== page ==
Aaron Fishman
Aaron Fishman has improved the local community through his business

 

To undergo such a massive undertaking, he knew he had to figure out both the operational and the business side of things. Aaron described how he navigated through this unfamiliar territory. “On the operational side you can learn by doing. As for the business side, I had a local partner, Rezal, who gave me the know-how to begin a business here [in Indonesia]. Rezal and I started talking about it in February of 2012 and all the investment was raised by August of that year. We started production in November after raising just US$137,000.”

Lessons Learned

Aaron has had many surprises along the way. “I think the biggest surprise I had was how amazing my team has been and how many people have been supportive of us. We had to be able to run a complex operation in the middle of a very remote area. The team took it on full-steam and successfully executed it.”

When visiting the factory in Karangasem, one can immediately feel the positive energy and community spirit. However, Aaron notes how difficult it has been to bring the story of EBC to the consumer because of how far removed the two can be, especially now with EBC expanding into so many new and distant markets.

It is still difficult for Aaron to believe how much the company was able to do in the beginning with so little to start with. Luckily, his inexperience at that time was what allowed him to take a leap into the deep end, unphased by the very real possibility of failure that had befallen many others who attempted the same feat.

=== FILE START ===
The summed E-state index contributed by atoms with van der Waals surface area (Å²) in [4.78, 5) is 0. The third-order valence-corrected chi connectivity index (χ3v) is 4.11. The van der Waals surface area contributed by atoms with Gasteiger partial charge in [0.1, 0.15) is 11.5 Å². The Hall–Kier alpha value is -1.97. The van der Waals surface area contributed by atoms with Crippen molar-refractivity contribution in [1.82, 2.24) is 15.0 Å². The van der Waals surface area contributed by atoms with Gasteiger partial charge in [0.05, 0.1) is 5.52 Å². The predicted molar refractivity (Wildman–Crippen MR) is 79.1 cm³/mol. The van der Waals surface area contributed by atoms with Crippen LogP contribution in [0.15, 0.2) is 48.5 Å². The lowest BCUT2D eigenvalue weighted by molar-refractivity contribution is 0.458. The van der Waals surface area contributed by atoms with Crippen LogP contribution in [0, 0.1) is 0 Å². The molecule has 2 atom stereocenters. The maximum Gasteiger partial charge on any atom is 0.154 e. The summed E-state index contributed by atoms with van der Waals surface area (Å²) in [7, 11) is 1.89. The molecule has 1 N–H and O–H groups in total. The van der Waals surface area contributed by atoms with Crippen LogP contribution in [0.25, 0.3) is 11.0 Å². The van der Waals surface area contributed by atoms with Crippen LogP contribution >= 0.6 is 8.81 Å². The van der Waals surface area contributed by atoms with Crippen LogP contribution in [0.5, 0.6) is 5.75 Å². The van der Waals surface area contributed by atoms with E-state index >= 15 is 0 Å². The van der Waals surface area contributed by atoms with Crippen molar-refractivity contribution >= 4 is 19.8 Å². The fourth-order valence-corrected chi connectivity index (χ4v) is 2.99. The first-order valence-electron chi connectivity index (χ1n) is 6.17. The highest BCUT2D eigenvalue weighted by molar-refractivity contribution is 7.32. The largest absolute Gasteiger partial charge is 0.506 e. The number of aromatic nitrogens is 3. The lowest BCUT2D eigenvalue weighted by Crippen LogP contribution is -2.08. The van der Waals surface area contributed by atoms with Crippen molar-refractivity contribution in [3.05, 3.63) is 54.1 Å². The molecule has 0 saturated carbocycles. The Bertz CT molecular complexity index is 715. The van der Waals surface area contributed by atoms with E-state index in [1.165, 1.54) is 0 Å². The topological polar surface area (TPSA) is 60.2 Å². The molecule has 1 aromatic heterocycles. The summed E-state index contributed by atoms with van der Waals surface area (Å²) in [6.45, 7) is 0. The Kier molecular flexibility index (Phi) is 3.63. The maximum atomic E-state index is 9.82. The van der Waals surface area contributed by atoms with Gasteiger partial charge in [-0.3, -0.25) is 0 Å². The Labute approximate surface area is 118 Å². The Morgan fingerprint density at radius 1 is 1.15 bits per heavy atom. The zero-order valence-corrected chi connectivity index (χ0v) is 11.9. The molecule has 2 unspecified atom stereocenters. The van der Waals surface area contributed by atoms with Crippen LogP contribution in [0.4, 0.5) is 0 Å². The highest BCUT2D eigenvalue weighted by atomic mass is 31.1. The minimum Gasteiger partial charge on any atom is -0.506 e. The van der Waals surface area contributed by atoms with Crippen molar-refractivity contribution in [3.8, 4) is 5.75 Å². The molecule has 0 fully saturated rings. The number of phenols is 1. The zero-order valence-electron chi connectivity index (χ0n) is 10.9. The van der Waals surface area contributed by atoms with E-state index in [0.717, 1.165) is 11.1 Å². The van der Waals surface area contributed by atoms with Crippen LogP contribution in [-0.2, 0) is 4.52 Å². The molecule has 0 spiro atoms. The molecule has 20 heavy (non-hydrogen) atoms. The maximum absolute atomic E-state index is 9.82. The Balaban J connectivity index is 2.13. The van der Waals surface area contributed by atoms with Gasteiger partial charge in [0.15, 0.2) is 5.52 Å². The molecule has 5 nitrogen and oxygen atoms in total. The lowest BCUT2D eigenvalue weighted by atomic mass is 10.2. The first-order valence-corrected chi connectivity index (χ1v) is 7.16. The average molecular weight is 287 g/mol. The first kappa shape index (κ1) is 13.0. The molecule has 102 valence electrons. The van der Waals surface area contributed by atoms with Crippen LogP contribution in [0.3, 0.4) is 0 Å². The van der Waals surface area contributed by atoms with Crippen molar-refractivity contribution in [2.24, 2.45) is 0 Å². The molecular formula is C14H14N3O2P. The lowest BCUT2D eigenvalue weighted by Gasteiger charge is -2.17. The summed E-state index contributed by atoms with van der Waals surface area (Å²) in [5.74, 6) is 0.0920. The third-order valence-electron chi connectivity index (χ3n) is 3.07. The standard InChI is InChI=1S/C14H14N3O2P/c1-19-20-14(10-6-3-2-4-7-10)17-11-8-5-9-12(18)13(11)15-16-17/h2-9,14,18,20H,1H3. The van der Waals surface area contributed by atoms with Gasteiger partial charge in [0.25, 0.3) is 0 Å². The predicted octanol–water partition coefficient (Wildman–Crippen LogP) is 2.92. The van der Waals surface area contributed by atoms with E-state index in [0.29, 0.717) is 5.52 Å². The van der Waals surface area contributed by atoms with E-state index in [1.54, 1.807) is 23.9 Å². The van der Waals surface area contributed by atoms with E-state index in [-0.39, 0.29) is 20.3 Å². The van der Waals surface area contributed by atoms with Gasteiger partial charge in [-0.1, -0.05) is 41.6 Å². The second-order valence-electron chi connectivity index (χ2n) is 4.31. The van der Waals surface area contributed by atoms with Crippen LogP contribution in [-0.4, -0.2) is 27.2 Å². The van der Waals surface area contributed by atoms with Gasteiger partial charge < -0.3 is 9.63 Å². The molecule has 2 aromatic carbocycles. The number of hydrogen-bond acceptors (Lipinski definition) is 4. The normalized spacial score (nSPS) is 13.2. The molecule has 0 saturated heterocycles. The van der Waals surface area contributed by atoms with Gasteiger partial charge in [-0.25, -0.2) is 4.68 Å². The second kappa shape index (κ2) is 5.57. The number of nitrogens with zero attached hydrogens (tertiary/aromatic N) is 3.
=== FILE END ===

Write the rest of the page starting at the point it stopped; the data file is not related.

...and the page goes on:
“If you would have told me that after just three rounds of capital we would make it, I would never have believed you. Starting the company in retrospect with US$100,000 is ridiculous. That was a terrible idea! It worked but I certainly wouldn’t do it again. I would start it much bigger, much better financed.”

Aaron Fishman, owner of East Bali Cashews

The Future

Where does Aaron see himself in five years? “Probably sitting here, at this desk, with two factories, a plantation, an ecolodge, and much more advanced distribution so that we can reach all people who are willing to try us outside of Indonesia,” he says.

When asked about the possibility of new products Aaron answered, “I want a better product line that includes more cashew flavours, cereals, snack mixes, cashew popcorn, etc. If anything can be made with cashews, we will make it. I’m also working on a low-cost brand.”

It is very clear that with Aaron at the head of the company, EBC will continue to surprise and satisfy taste buds the world over. There is much in store for the company, as Aaron noted, “Things are going well but we have so much more to do. This is just the beginning.”

Through hard work, creativity, and a whole lot of cashews, Aaron has spearheaded a business improving the lives of everyone involved; a true model for the future.

For more information, please visit www.eastbalicashews.com